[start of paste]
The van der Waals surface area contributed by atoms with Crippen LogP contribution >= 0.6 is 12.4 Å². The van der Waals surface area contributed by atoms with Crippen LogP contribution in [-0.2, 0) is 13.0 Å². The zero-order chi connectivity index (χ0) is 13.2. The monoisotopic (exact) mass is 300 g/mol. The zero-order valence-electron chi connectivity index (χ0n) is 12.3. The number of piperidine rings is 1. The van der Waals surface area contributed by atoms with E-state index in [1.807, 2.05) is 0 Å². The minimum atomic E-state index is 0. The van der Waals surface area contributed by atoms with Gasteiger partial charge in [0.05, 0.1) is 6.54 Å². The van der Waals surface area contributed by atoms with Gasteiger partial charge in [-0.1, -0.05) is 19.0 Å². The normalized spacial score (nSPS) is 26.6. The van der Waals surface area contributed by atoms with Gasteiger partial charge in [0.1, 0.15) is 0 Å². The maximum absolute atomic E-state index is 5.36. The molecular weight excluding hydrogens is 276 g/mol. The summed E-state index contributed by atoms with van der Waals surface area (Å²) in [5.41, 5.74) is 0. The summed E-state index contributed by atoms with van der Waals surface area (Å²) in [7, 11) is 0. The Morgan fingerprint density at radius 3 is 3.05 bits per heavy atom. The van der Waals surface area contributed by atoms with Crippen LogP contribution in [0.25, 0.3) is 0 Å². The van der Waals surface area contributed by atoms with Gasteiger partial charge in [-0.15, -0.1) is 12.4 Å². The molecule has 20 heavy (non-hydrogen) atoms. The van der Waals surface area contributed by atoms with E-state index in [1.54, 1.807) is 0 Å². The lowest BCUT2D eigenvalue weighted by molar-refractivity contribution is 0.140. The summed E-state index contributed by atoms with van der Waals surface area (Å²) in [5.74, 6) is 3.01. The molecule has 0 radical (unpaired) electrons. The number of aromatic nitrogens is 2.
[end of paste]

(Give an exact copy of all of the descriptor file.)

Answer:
The van der Waals surface area contributed by atoms with Crippen LogP contribution >= 0.6 is 12.4 Å². The van der Waals surface area contributed by atoms with Crippen LogP contribution in [-0.2, 0) is 13.0 Å². The zero-order chi connectivity index (χ0) is 13.2. The monoisotopic (exact) mass is 300 g/mol. The zero-order valence-electron chi connectivity index (χ0n) is 12.3. The number of piperidine rings is 1. The van der Waals surface area contributed by atoms with E-state index in [1.807, 2.05) is 0 Å². The minimum atomic E-state index is 0. The van der Waals surface area contributed by atoms with Gasteiger partial charge in [0.05, 0.1) is 6.54 Å². The van der Waals surface area contributed by atoms with Gasteiger partial charge in [-0.1, -0.05) is 19.0 Å². The normalized spacial score (nSPS) is 26.6. The van der Waals surface area contributed by atoms with Gasteiger partial charge in [0.1, 0.15) is 0 Å². The maximum absolute atomic E-state index is 5.36. The molecular weight excluding hydrogens is 276 g/mol. The summed E-state index contributed by atoms with van der Waals surface area (Å²) in [5.41, 5.74) is 0. The summed E-state index contributed by atoms with van der Waals surface area (Å²) in [7, 11) is 0. The Morgan fingerprint density at radius 3 is 3.05 bits per heavy atom. The van der Waals surface area contributed by atoms with Crippen LogP contribution in [0.25, 0.3) is 0 Å². The van der Waals surface area contributed by atoms with Gasteiger partial charge in [-0.15, -0.1) is 12.4 Å². The molecule has 20 heavy (non-hydrogen) atoms. The van der Waals surface area contributed by atoms with E-state index in [1.54, 1.807) is 0 Å². The lowest BCUT2D eigenvalue weighted by molar-refractivity contribution is 0.140. The summed E-state index contributed by atoms with van der Waals surface area (Å²) in [5.74, 6) is 3.01. The molecule has 0 radical (unpaired) electrons. The number of aromatic nitrogens is 2.